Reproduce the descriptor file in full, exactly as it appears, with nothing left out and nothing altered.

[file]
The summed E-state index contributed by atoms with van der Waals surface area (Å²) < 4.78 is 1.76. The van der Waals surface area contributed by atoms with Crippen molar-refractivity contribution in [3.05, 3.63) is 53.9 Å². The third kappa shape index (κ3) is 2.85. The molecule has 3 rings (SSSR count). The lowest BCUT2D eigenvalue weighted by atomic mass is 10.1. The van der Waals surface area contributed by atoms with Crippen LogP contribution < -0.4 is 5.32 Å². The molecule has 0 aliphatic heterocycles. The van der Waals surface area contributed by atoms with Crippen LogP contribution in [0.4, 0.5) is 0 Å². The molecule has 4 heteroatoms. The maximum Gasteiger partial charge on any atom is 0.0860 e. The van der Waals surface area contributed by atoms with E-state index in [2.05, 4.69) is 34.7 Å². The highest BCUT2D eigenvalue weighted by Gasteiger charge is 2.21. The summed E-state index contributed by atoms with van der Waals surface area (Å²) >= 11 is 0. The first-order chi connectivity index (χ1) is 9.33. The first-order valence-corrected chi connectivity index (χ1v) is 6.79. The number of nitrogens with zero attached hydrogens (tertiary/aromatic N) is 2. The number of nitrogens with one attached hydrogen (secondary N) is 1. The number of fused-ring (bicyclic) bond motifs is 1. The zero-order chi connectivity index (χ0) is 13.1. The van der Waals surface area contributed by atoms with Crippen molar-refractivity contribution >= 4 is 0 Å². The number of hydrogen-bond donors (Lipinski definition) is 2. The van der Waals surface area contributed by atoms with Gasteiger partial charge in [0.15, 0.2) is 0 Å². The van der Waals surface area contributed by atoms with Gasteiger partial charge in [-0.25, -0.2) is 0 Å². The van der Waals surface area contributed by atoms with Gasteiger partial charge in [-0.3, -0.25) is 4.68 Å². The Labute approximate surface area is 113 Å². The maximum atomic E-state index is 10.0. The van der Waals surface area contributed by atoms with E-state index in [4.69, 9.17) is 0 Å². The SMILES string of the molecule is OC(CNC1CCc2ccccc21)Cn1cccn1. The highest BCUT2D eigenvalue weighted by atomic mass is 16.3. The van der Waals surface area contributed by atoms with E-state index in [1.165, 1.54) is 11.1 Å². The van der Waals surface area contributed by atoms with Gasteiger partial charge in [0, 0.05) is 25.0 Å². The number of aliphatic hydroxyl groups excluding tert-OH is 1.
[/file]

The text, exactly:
The summed E-state index contributed by atoms with van der Waals surface area (Å²) < 4.78 is 1.76. The van der Waals surface area contributed by atoms with Crippen molar-refractivity contribution in [3.05, 3.63) is 53.9 Å². The third kappa shape index (κ3) is 2.85. The molecule has 3 rings (SSSR count). The lowest BCUT2D eigenvalue weighted by atomic mass is 10.1. The van der Waals surface area contributed by atoms with Crippen LogP contribution < -0.4 is 5.32 Å². The molecule has 0 aliphatic heterocycles. The van der Waals surface area contributed by atoms with Crippen LogP contribution in [0.4, 0.5) is 0 Å². The molecule has 4 heteroatoms. The maximum Gasteiger partial charge on any atom is 0.0860 e. The van der Waals surface area contributed by atoms with E-state index in [2.05, 4.69) is 34.7 Å². The highest BCUT2D eigenvalue weighted by Gasteiger charge is 2.21. The summed E-state index contributed by atoms with van der Waals surface area (Å²) >= 11 is 0. The first-order chi connectivity index (χ1) is 9.33. The first-order valence-corrected chi connectivity index (χ1v) is 6.79. The number of nitrogens with zero attached hydrogens (tertiary/aromatic N) is 2. The number of nitrogens with one attached hydrogen (secondary N) is 1. The number of fused-ring (bicyclic) bond motifs is 1. The zero-order chi connectivity index (χ0) is 13.1. The van der Waals surface area contributed by atoms with Crippen molar-refractivity contribution >= 4 is 0 Å². The number of hydrogen-bond donors (Lipinski definition) is 2. The van der Waals surface area contributed by atoms with Gasteiger partial charge in [0.15, 0.2) is 0 Å². The van der Waals surface area contributed by atoms with Gasteiger partial charge in [-0.25, -0.2) is 0 Å². The van der Waals surface area contributed by atoms with Gasteiger partial charge in [-0.3, -0.25) is 4.68 Å². The Labute approximate surface area is 113 Å². The maximum atomic E-state index is 10.0. The van der Waals surface area contributed by atoms with E-state index in [4.69, 9.17) is 0 Å². The SMILES string of the molecule is OC(CNC1CCc2ccccc21)Cn1cccn1. The highest BCUT2D eigenvalue weighted by atomic mass is 16.3. The van der Waals surface area contributed by atoms with E-state index in [1.165, 1.54) is 11.1 Å². The van der Waals surface area contributed by atoms with Gasteiger partial charge in [0, 0.05) is 25.0 Å². The number of aliphatic hydroxyl groups excluding tert-OH is 1.